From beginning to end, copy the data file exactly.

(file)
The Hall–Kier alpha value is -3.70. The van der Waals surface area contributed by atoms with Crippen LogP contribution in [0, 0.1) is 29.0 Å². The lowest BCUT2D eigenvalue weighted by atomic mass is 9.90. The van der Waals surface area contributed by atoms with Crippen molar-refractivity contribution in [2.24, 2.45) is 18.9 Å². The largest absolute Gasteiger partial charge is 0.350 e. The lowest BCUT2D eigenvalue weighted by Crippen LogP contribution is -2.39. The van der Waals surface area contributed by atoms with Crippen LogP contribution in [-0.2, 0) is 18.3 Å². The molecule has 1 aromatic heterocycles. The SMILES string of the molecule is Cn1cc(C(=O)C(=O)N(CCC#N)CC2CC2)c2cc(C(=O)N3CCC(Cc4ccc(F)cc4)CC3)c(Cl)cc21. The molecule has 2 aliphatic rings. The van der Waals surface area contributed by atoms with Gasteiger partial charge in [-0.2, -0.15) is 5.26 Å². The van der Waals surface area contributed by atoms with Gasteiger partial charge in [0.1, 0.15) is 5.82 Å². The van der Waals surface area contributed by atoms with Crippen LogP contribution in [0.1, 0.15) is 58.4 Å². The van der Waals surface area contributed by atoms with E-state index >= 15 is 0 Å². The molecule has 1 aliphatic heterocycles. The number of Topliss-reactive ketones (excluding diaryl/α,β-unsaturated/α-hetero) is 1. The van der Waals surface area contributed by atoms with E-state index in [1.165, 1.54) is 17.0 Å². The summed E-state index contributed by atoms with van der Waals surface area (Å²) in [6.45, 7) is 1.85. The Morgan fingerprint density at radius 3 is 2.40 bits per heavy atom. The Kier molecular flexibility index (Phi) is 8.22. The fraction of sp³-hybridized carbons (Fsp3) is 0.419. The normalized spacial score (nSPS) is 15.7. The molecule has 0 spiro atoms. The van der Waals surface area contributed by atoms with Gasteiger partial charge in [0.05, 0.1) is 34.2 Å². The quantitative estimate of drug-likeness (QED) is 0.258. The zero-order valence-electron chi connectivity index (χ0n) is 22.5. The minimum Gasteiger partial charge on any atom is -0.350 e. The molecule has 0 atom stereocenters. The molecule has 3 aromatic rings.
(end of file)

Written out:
The Hall–Kier alpha value is -3.70. The van der Waals surface area contributed by atoms with Crippen LogP contribution in [0, 0.1) is 29.0 Å². The lowest BCUT2D eigenvalue weighted by atomic mass is 9.90. The van der Waals surface area contributed by atoms with Crippen molar-refractivity contribution in [2.24, 2.45) is 18.9 Å². The largest absolute Gasteiger partial charge is 0.350 e. The lowest BCUT2D eigenvalue weighted by Crippen LogP contribution is -2.39. The van der Waals surface area contributed by atoms with Crippen LogP contribution in [-0.2, 0) is 18.3 Å². The molecule has 1 aromatic heterocycles. The SMILES string of the molecule is Cn1cc(C(=O)C(=O)N(CCC#N)CC2CC2)c2cc(C(=O)N3CCC(Cc4ccc(F)cc4)CC3)c(Cl)cc21. The molecule has 2 aliphatic rings. The van der Waals surface area contributed by atoms with Gasteiger partial charge in [-0.2, -0.15) is 5.26 Å². The van der Waals surface area contributed by atoms with Gasteiger partial charge in [0.1, 0.15) is 5.82 Å². The van der Waals surface area contributed by atoms with Crippen LogP contribution in [0.1, 0.15) is 58.4 Å². The van der Waals surface area contributed by atoms with E-state index >= 15 is 0 Å². The molecule has 1 aliphatic heterocycles. The number of Topliss-reactive ketones (excluding diaryl/α,β-unsaturated/α-hetero) is 1. The van der Waals surface area contributed by atoms with E-state index in [1.165, 1.54) is 17.0 Å². The summed E-state index contributed by atoms with van der Waals surface area (Å²) in [6.45, 7) is 1.85. The Morgan fingerprint density at radius 3 is 2.40 bits per heavy atom. The Kier molecular flexibility index (Phi) is 8.22. The fraction of sp³-hybridized carbons (Fsp3) is 0.419. The normalized spacial score (nSPS) is 15.7. The molecule has 0 spiro atoms. The van der Waals surface area contributed by atoms with Gasteiger partial charge in [0.05, 0.1) is 34.2 Å². The quantitative estimate of drug-likeness (QED) is 0.258. The zero-order valence-electron chi connectivity index (χ0n) is 22.5. The minimum Gasteiger partial charge on any atom is -0.350 e. The molecule has 0 atom stereocenters. The molecule has 3 aromatic rings.